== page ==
The toxicity of personal information in the "Big Data" age

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The toxicity of personal information in the "Big Data" age
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When asked about their online privacy, most people think they got nothing to hide. With my talk, I want to show that this is probably not true. To do this, I'll show a series of experiments that demonstrate how easy it is to learn interesting and sometimes very private things about people by analyzing the data trails they leave behind. I will discuss the risk of permanent de-anonymization of user data and propose technical as well as societal strategies that we can employ to protect our privacy.
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home the and only a few images what
flow had over 1 some today would talk about big data algorithms and personal information so the motivation for this talk is quite simple and today I wasn't already on control many aspects of our lives especially on the decide many things that affect as Internet users and consumers and so on I will also
make decisions that I can all affect our lives on a much deeper level yeah most of us don't really know how algorithms work and how they like analyze of personal information to make decisions about us and I will not talk about a changed so as technical background I would approach the subject from like quite a technical perspective by we tried to like and always highlight and it shall hold choice of technologies affects the outcome we would get and there will be some graphs and technical details in the talk so please don't leave the room I would try to keep that up to an absolute minimum and I would also try to explain everything that you see on this slide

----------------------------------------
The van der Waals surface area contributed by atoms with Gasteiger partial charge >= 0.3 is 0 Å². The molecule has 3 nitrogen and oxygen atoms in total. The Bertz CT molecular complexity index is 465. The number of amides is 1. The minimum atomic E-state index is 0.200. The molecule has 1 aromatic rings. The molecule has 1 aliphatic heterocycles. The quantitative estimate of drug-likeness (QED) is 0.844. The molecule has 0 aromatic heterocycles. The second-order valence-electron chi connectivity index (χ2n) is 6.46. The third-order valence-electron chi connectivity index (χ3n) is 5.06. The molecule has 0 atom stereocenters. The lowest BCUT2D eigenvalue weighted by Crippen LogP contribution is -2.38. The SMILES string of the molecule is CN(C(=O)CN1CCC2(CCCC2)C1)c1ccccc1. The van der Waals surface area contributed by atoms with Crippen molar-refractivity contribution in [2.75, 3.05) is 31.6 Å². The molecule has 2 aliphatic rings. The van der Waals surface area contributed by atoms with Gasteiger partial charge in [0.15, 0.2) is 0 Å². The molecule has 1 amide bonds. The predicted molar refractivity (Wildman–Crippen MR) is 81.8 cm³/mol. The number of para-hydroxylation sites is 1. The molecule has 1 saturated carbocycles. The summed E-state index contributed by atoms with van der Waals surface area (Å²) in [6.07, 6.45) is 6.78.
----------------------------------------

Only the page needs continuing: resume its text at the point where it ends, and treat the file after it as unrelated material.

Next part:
so the talk is roughly divided into 3
sections 1st I will briefly talk about and what Big Data really means to us in personal of the network and try to explain you how algorithms actually done things about us and what it probably know more about us than we would think they know and finally I will I to discuss a few on new ways of thinking about personal data that might actually be useful in the each so usually when I talk
about big data ratio like graphs that explain how like the volume of data that we analyze so on so many see divides today and it will be like so on so many exabytes in 10 years and uh and this is like nice but I realize this is variable and intuitive because no 1 can put that kind of information in relation to 1 says so on today I want you to think big but different about big data because if you think like what is the difference between or modern industrialized society in late medieval societies 500 years ago and 1 key difference is that today the amount of energy needed electricity or all fossil fuels or resources that each
1 of us can consume is by a factor of a few million higher than what we could consume earlier and with the data it's the same thing we are today the 1st generation of people that actually Data trace behind that would be measured in gigabytes of terrabytes instead of maybe like a
few kilobytes as for our ancestors which had only limited for the documents in a few texts from the bottom of the things we really like in a new age of of of data and I put a smartphone on this slide